Front Line Assembly
After over three decades of music from industrial greats Front Line Assembly, they’ve now released their 17th album, Mechanical Soul.
10 tracks, plus a remix of “Hatevol” from their previous album Wake up the Coma, has everything you would expect from Bill Leeb and Rhys Fulber: a Front Line Assembly album with multi-layered diverse sounds of synth-driven electro-industrial.
“Purge”, the first track, is a good intro that launches you into that familiar territory, but lacks the ‘wow’ factor that would build the anticipation for the following tracks. Don’t get me wrong, the song is attention-getting with a good tempo, but not a standout track.
The tempo continues with “Glass And Leather”. Lyrics are minimal, and there’s nothing wrong with that. However, it’s a six-minute-long song and gets a little long-winded by about the four-minute mark.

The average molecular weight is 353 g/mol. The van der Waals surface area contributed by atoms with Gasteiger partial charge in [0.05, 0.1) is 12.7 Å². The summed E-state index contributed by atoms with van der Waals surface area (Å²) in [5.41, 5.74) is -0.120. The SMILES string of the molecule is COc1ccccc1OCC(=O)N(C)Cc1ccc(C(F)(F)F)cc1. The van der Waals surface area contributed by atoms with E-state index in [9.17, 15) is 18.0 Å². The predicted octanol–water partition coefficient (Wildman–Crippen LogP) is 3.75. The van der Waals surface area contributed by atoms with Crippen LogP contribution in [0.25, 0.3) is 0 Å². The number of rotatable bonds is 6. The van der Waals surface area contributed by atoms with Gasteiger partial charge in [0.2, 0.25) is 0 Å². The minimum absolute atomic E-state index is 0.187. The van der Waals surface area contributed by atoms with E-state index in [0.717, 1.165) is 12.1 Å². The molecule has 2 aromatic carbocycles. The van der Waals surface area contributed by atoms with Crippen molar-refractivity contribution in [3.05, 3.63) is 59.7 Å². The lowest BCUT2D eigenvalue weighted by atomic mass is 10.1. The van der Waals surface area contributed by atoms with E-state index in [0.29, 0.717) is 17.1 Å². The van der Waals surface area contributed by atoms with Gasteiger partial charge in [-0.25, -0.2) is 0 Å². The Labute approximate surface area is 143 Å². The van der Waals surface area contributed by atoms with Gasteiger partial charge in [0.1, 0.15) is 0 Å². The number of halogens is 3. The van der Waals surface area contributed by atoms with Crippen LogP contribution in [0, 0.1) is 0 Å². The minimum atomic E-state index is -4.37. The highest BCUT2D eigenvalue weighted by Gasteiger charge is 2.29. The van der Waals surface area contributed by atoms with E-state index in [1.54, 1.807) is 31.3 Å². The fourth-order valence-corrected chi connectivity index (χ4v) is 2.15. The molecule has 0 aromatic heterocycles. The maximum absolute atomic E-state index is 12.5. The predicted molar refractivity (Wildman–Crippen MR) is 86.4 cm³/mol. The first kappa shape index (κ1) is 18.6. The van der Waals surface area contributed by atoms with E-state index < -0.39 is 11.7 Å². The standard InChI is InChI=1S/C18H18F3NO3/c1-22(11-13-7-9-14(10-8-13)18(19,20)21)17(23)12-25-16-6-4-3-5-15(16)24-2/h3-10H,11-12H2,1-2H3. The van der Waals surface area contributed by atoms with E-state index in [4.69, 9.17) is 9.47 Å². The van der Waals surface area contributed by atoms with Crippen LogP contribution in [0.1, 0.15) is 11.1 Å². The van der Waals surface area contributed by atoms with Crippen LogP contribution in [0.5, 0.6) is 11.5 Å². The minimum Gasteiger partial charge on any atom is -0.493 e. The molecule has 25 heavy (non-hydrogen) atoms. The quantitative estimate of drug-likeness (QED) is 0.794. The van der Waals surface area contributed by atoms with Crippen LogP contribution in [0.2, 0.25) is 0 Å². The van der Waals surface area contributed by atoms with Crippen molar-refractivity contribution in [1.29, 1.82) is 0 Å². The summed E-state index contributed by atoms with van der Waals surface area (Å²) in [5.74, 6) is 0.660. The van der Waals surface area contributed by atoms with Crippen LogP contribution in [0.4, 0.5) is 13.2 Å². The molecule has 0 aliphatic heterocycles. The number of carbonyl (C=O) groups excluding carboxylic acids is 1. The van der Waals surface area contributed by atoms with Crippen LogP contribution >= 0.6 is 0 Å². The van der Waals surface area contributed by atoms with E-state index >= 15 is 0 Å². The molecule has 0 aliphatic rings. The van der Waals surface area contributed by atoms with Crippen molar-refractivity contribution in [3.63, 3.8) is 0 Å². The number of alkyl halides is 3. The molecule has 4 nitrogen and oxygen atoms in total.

“Unknown” is an dystopian-themed, upbeat song. With Bill Leeb’s breathy vocals and a Depeche Mode tone to it, it has the potential to grow on you, which is why it’s not surprising it was chosen as the first single off the album.
“New world” has a slow, calm tone to it while “Rubber Tube Gag” carries a darker, sinister mood.
Industrial metal guitarist Dino Cazeres of Fear Factory (who Fulber has produced for) contributes a crunchy guitar riff to “Stifle” while Front 242’s Jean-Luc DeMeyer provides vocals on “Barbarians.” Their contributions add exciting elements to the songs and make them highlights of the album.
Altogether, the songs form a good cohesive album that flows well but has enough variety so that it doesn’t get boring despite the fact that most of the songs run over five minutes.
Front Line Assembly has always been credited with being diverse, and you will certainly get that with this album. A very appropriately-named album, Mechanical Soul helps secure Front Line Assembly’s status as influential legends in the electro-industrial industry.
SPILL ALBUM REVIEW: FRONT LINE ASSEMBLY – MECHANICAL SOUL